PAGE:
Published January 05, 2010
Evidence was mounting on a looming terror attack months ahead of the attempted bombing of a Northwest Airlines flight on Christmas Day, but it was spread across so many agencies and so many countries that no single warning sign resulted in stopping the suspect from boarding an airplane to Detroit.
Terror analysts and officials say the failure to detect the plot ahead of time shows that warning signs were not properly shared among agencies and that the system in place may be flawed.
The questions being raised about the lead-up to the incident are reminiscent of those raised after the Fort Hood shooting, in which an Army psychiatrist with a record of questionable behavior and radical Muslim beliefs opened fire on his fellow soldiers, killing 13.
In those two incidents, the warning signs did not trigger preventive action: the dots were not connected and the plots were carried out.
"In both cases, there were enough signs and symptoms for anybody to diagnose there was a problem," said Michael Wildes, a former federal prosecutor who works at the immigration law firm Wildes & Weinberg. "In both cases, while they may have taken note, nobody was in a position to ... react adequately."
Wildes is among those who say that the administration is going to need to take a "big-picture" approach to fighting terrorism. The administration is already making changes to the way agencies process intelligence about terror suspects -- and it is being urged to act more quickly on evidence that comes across analysts' desks in the future.
One brightly blinking warning sign involves radical Muslim cleric Anwar Awlaki, who is tied to both the Fort Hood shooter and the Northwest suspect Abdulmutallab and whom U.S. intelligence has monitored since late 2008.
Fox News has learned that the cleric posted a blog on Oct. 7 that vaguely warned about an attack in the pipeline by declaring Yemen would be the "new front of Jihad."
"America cannot and will not win. The tables have turned and there is no rolling back of the worldwide Jihad movement," Awlaki wrote in the post. "And when this new front of Jihad starts in Yemen it might become the single most important front of Jihad in the world."
One source said he's almost certain that the 23-year-old Abdulmutallab, a Nigerian native who traveled to Yemen for several months in 2009, had direct contact with the American-born Awlaki.
In addition, telephone intercepts during this period spoke of a plot involving "The Nigerian," but they were not more specific.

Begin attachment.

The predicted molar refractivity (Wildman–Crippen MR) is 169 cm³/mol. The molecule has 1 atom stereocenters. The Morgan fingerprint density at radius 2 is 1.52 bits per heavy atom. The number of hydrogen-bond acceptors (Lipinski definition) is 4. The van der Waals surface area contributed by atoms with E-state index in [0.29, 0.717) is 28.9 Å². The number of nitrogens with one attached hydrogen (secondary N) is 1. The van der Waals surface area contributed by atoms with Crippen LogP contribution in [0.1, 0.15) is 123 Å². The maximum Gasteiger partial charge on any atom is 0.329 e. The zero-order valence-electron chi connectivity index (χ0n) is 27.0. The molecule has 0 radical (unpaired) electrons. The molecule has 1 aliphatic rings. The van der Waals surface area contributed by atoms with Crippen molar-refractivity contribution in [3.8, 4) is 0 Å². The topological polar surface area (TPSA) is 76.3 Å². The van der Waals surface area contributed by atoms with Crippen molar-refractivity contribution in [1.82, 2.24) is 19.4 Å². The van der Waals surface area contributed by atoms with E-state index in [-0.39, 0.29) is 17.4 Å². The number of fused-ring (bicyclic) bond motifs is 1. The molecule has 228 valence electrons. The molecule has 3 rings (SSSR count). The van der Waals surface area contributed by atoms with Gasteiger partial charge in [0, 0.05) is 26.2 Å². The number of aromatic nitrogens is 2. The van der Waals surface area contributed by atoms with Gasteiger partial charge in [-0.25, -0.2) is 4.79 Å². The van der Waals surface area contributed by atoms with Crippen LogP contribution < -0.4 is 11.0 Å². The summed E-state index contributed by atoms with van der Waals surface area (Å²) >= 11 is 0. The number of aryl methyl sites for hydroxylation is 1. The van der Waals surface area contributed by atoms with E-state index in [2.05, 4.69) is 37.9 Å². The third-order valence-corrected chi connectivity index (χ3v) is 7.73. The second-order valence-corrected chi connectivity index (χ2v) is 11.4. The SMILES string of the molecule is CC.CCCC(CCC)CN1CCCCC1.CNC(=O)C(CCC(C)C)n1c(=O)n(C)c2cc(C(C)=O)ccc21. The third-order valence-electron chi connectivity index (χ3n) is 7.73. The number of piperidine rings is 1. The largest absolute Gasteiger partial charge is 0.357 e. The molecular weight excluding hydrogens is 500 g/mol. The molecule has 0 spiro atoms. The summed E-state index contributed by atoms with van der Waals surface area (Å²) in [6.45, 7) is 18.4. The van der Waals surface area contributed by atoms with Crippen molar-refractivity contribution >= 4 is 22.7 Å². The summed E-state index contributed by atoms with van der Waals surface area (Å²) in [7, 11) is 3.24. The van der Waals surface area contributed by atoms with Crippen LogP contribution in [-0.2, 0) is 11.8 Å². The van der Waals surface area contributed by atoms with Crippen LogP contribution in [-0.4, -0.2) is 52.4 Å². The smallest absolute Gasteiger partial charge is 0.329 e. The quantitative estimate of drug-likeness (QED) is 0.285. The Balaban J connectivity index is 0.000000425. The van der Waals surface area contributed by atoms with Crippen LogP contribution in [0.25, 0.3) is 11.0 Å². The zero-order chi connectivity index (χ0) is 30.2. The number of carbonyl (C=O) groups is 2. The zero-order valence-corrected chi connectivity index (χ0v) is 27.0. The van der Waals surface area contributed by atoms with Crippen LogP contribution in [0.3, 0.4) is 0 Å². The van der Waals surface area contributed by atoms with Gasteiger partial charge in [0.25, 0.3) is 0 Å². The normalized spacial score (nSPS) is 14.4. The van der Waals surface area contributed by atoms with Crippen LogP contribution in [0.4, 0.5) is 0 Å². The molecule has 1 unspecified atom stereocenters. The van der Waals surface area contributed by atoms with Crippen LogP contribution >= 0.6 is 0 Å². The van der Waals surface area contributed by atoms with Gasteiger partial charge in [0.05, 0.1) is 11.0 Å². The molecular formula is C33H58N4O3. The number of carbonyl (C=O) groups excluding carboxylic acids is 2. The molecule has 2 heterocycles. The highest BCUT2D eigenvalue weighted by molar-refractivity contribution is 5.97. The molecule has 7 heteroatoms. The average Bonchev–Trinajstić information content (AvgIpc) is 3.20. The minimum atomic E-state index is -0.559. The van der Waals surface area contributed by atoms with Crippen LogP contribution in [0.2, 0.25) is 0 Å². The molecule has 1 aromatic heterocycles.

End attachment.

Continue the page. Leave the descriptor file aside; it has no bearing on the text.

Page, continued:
The clearest warning may have come from Abdulmutallab's father, who went to the U.S. embassy in Lagos, Nigeria, in November after a phone call from his son in which, sources said, Abdulmutallab claimed it would be their last conversation.
The father, Umar Abdulmutallab, told U.S. officials that his son was missing, that he might be in Yemen and that he had extremist views. This information was the basis of a State Department cable, obtained by Fox News, that said Abdulmutallab "may be involved with Yemeni based extremists."
But while the National Counterterrorism Center then added his name to a terror watch list, the name was never directed to a smaller list that would have required secondary screening at an airport or prohibited him from getting on a plane.
His visa was also not revoked.
White House counterterrorism adviser John Brennan told "Fox News Sunday" that despite the after-the-fact scrutiny on missed signals, there was no "smoking gun" that would have sent the suspect hurtling onto everybody's radar screens.
But he acknowledged that dots were not connected.
"There was no piece of intelligence that said, 'This guy's a terrorist. He's going to get on a plane.' No, not whatsoever," Brennan said. "It was the failure to integrate and piece together those bits and pieces of information."
Brennan said there's no indication so far that any agency was hoarding information intentionally.
"There were some lapses. There were some human errors," he said.
Jim Harper, a member of a Department of Homeland Security privacy committee and scholar with the Cato Institute, said intelligence officials are dealing with an unfathomable amount of information about possible threats every day and that the warning signs about Abdulmutallab might not have been strong enough.
"It's obvious in hindsight but for the people who are actually looking at these reports they're trying to winnow through lots and lots of data points," he said. "I'm hard-pressed to say there's clear error in failing to pick this guy out."
Obama said a week ago in Hawaii that the warning from the suspect's father was not "effectively distributed" and that other "bits of information ... could have and should have been pieced together."
Obama met with agency heads Tuesday to discuss the results of internal reviews and reforms that are being put in place to avoid another terror attempt.
"When a suspected terrorist is able to board a plane with explosives on Christmas Day, the system has failed in a potentially disastrous way. And it's my responsibility to find out why and to correct that failure so that we can prevent such attacks in the future," he said.
Fox News' Catherine Herridge contributed to this report.